The Italian Welcome

Giogalto4

Usually, in one’s college experience, it is rare to be spend a Friday afternoon in the hills of Giogalto Italy, cooking a homemade Italian meal. At SRISA, this is just another typical start to a semester. Director Rebecca Olsen and her family were kind enough to invite us into their home, (and braver still to let us into their kitchen) where we got to learn first hand, how to make Italian specialties including: homemade pasta noodles, vodka sauce, pesto, bruschetta, meat and cheese crostini, roasted potatoes, sausage, rabbit, and Tiramisu. The hit of the party was definitely the vodka sauce, which I myself got to make with fellow classmate Maddie. We were happily surprised at how easy it was, hoping to replicate the sauce back at our apartments this semester.

Natalie and Maddie making pasta. Photo credit Joey Navedo
Natalie and Maddie making pasta.
Photo credit Joey Navedo
Maggie makes meat and cheese crostini. Photo credit Hannah Haakenson
Marta taught us how to make Tiramisu!
Marta taught us how to make Tiramisu!

Rebecca’s dad Dennis, and his wife Meredith also gave us a tour of their printmaking studio, just to the left of the house. A one room, white walled building held a small printing press, a work table, and counters filled with in progress work and tools. Dennis explained to us his intuitive process of building up multiple marks and patterns until a human figure emerges. Each figure becomes a character and gets a “flash fiction” story made of only 3 lines, hooking the viewer into spending time and thinking about the work. My favorite piece of his was called “Beatrix.”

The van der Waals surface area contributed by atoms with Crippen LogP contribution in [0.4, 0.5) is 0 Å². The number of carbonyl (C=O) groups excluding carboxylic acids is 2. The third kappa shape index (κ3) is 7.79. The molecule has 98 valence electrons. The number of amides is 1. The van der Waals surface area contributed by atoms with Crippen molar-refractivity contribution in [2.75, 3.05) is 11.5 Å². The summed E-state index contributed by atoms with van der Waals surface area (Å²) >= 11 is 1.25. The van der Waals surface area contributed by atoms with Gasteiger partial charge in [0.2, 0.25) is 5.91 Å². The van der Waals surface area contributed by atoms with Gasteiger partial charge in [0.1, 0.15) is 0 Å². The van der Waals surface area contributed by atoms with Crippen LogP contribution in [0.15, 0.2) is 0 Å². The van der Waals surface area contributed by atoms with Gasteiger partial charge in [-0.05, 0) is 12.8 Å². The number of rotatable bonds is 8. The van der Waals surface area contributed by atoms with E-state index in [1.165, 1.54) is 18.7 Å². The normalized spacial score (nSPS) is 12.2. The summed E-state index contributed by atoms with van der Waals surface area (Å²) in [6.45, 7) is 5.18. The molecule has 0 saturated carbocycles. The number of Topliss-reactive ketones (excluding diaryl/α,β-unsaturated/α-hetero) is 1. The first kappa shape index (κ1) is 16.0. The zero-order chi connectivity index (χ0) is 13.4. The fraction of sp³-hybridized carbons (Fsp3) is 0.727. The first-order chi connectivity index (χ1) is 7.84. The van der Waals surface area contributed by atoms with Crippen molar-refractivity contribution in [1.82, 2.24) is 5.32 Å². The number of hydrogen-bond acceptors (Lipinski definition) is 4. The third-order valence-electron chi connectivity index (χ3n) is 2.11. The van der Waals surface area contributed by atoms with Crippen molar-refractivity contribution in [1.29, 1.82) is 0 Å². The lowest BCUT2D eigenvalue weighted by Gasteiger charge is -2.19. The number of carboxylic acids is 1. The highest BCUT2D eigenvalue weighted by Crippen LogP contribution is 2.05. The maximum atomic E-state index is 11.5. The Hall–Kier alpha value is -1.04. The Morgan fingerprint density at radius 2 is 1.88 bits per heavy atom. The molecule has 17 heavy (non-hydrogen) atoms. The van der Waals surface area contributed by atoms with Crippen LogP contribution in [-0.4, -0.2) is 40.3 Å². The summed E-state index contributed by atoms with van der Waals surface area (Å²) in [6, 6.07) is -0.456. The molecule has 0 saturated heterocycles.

Meredith’s work begins with hiking adventures through the valleys, hills and mountains in Italy, where she stumbles across items like wild boar hoof prints, and intricate leaf and stick patterns, which she later replicates back in her studio. The representations of thee findings are made into wood magnets, and then stuck onto a wall into an ever changing composition. The viewers are invited to move the individual pieces to create new compositions and new ways of viewing the art.

10653613_466605930145808_9174209618818862348_n
Dennis shows us his work. Photo credit Joey Navedo

After our meal, some of us wandered the area surrounding the home, hoping to ease our aching, stuffed stomachs. I don’t know if we had such luck, but the views certainly filled my stomach with butterflies. The dense green hills just seemed to roll on and on, going up and down, into peaks and valleys, a farm crop here, a village there. Cameras were snapping and the sun was setting. We wondered what would happen if we just kept roaming and didn’t get back on the bus to Florence. But being the good students we are, we made our way back to the house, had some espresso and tiramisu, and rode down the hills back to school.

It’s a day we will not forget. The Olsen’s made us feel at home, comforted, and safe, knowing that while we are in Florence this semester, though we may be far from our first homes, we are welcomed here with open arms into a new one.

Photo credit Hannah Haakenson
Photo credit Hannah Haakenson

giogalto1Mari Marks

Advertisements

One thought on “The Italian Welcome

Leave a Reply

Fill in your details below or click an icon to log in:

WordPress.com Logo

You are commenting using your WordPress.com account. Log Out / Change )

Twitter picture

You are commenting using your Twitter account. Log Out / Change )

Facebook photo

You are commenting using your Facebook account. Log Out / Change )

Google+ photo

You are commenting using your Google+ account. Log Out / Change )

Connecting to %s